Reaping What They Sow: Farms Seek Bigger Place at the Table
Ted M. Natt Jr., staff writer | Posted in The Pilot: Sunday, September 29, 2013 7:55 am
First came Sandhills Farm to Table.
Then a feasibility study validating the Farm to Chef concept.
Now, the Green Fields Initiative has been launched to support and promote agriculture in Moore, Lee and Richmond counties.
“You have something great,” said Brian Queen, community development coordinator for the U.S. Department of Agriculture Rural Development (USDA RD) in Raleigh. “You have momentum.”
The new initiative, essentially a regional economic development plan for sustainable agriculture in the three counties, was unveiled Thursday night at the Fair Barn in Pinehurst.
“It’s critical that we pay attention to agriculture the same way we pay attention to manufacturing,” said Paige Burns, an agriculture extension agent in Richmond County who lives in Moore County. “Agriculture is an economic driver.”
Agriculture is not typically included in county and regional economic development plans. But it is the largest industry in Moore County, as well as the state of North Carolina.
At $77 billion annually, agriculture and associated industries dwarf the rest of North Carolina’s economy.
“What we’re trying to do is fuse the rural areas of the counties with the more urban areas to make people more aware that agriculture connects the economies in the region,” said Stephen Greer, agriculture extension director in Moore County. “This is the bigger umbrella that will bring all of the pieces together.”
The kickoff event at the Fair Barn drew about 200 people, and featured local products and food from about 20 vendors in the three counties.
“We wanted to personalize this and make everyone aware that they’re part of it,” Greer said. “People of all types are here, and that’s what we were angling for. We’re seeking buy-in.”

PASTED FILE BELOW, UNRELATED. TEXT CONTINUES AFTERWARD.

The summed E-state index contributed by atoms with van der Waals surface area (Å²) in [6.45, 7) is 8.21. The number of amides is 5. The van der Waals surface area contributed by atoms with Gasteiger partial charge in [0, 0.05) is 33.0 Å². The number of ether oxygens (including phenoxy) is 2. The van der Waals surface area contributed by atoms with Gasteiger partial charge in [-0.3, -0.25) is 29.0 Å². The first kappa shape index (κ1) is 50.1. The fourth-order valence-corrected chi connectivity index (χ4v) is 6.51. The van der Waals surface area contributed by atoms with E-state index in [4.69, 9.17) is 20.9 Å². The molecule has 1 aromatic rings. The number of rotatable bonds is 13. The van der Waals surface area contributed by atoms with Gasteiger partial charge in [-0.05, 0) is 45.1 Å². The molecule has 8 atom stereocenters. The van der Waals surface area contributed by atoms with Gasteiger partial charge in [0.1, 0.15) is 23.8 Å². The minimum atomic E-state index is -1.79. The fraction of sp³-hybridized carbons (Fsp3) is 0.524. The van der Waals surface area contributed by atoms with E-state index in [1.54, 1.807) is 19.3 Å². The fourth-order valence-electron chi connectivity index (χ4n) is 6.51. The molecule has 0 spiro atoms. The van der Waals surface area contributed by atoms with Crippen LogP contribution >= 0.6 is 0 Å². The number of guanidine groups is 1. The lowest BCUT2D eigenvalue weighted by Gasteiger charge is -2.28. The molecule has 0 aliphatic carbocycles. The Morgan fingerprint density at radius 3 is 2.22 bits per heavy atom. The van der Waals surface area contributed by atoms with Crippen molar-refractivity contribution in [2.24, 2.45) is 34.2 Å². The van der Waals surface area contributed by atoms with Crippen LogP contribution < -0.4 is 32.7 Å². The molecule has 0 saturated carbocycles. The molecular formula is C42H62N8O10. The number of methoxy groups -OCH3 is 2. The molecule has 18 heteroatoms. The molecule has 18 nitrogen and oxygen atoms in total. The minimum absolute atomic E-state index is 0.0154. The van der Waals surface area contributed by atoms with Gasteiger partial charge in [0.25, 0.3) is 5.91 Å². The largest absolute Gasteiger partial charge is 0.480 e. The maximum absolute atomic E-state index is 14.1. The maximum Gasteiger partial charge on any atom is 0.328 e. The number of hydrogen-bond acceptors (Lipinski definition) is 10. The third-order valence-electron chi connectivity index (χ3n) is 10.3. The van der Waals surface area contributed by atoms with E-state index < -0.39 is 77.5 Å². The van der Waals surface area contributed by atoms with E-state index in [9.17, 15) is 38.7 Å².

The Green Fields Initiative grew out of “Stronger Economies Together,” a national program introduced in 2010 by USDA RD to promote economic collaboration between urban and rural counties to improve and enhance regional economies.
Five proposals were submitted in North Carolina, but only two were selected, including that of the Sandhills Sustainable Agriculture Working Group.
Stakeholders in Moore, Richmond and Lee counties have been working for almost a year on the Green Fields Initiative, a three-pronged plan to support the economic viability of agriculture in the Sandhills.
The initiative seeks to:
n Retain the number of acres devoted to agriculture and forestry at 2007 levels over the next five years, while increasing the number of people entering farming or forestry by 1 percent per year.
n Produce and consume more agricultural and forestry products in the region, resulting in an increase in average farm income by 20 percent over the next five years, and an increase in forestry management plans by 10 percent over the same period.
n Raise the profile of the agriculture and timber industries so they are widely recognized by local and regional policymakers, politicians, community and business leaders, and others as being critical and essential economic drivers. By 2018, the region will be generally recognized as a leader in sustainable agriculture and community development.
At least three strategies have been developed to achieve each goal.
State Rep. Jamie Boles, a Republican who represents most of Moore County, said changing times and markets have shifted the focus to regionalism.
“To me, it’s great to see the agricultural products that are available locally,” Boles said. “I think agribusiness has a future in Moore, Lee and Richmond counties.”
The Green Fields Initiative was developed by the local Working Group, which engaged stakeholders in the counties such as community college representatives, economic development partners, and agricultural advisory board members.
The initiative is a logical extension of the work done in the three counties to launch Sandhills Farm to Table (SF2T) earlier this decade, as well as the recently completed Farm to Chef study.
“It creates the enthusiasm and opens up the energy,” said Steve Peters, general manager of SF2T. “That leads to action by the stakeholders. It makes us feel good because it shows us that it can work. At the end of the day, this is all great fun.”
Pat Corso, executive director of Moore County Partners in Progress, said the “great mix of folks” at the Fair Barn underscored the importance of agriculture in the region.
“I think what we’re seeing is the coalescence of interest in the local food movement in our area,” Corso said. “Nobody has done this before, but we can’t stop here. We’ve got to continue to build on it. It’s a big deal.”